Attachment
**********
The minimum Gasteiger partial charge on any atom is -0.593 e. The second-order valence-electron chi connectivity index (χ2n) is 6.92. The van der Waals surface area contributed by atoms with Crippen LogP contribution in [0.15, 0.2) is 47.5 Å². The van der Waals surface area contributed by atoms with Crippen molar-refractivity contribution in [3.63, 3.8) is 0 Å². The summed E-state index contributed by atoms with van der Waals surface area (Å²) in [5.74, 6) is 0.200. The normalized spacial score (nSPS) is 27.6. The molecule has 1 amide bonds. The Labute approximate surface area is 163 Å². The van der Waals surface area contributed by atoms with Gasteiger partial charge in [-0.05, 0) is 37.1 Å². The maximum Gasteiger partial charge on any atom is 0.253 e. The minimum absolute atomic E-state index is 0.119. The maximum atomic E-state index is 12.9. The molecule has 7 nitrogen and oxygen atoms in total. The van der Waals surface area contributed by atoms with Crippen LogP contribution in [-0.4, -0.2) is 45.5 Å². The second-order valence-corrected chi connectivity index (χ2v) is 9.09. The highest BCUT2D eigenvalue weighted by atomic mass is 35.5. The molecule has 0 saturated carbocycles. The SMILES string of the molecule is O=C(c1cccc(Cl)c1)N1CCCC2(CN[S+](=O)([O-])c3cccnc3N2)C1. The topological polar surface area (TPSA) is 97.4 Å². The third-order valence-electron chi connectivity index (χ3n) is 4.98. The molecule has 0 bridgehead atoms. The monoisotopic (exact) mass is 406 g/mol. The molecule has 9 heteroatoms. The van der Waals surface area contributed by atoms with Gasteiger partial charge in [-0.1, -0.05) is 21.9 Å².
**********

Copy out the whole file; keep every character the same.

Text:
The minimum Gasteiger partial charge on any atom is -0.593 e. The second-order valence-electron chi connectivity index (χ2n) is 6.92. The van der Waals surface area contributed by atoms with Crippen LogP contribution in [0.15, 0.2) is 47.5 Å². The van der Waals surface area contributed by atoms with Crippen molar-refractivity contribution in [3.63, 3.8) is 0 Å². The summed E-state index contributed by atoms with van der Waals surface area (Å²) in [5.74, 6) is 0.200. The normalized spacial score (nSPS) is 27.6. The molecule has 1 amide bonds. The Labute approximate surface area is 163 Å². The van der Waals surface area contributed by atoms with Gasteiger partial charge in [-0.05, 0) is 37.1 Å². The maximum Gasteiger partial charge on any atom is 0.253 e. The minimum absolute atomic E-state index is 0.119. The maximum atomic E-state index is 12.9. The molecule has 7 nitrogen and oxygen atoms in total. The van der Waals surface area contributed by atoms with Crippen LogP contribution in [-0.4, -0.2) is 45.5 Å². The second-order valence-corrected chi connectivity index (χ2v) is 9.09. The highest BCUT2D eigenvalue weighted by atomic mass is 35.5. The molecule has 0 saturated carbocycles. The SMILES string of the molecule is O=C(c1cccc(Cl)c1)N1CCCC2(CN[S+](=O)([O-])c3cccnc3N2)C1. The topological polar surface area (TPSA) is 97.4 Å². The third-order valence-electron chi connectivity index (χ3n) is 4.98. The molecule has 0 bridgehead atoms. The monoisotopic (exact) mass is 406 g/mol. The molecule has 9 heteroatoms. The van der Waals surface area contributed by atoms with Gasteiger partial charge in [-0.1, -0.05) is 21.9 Å².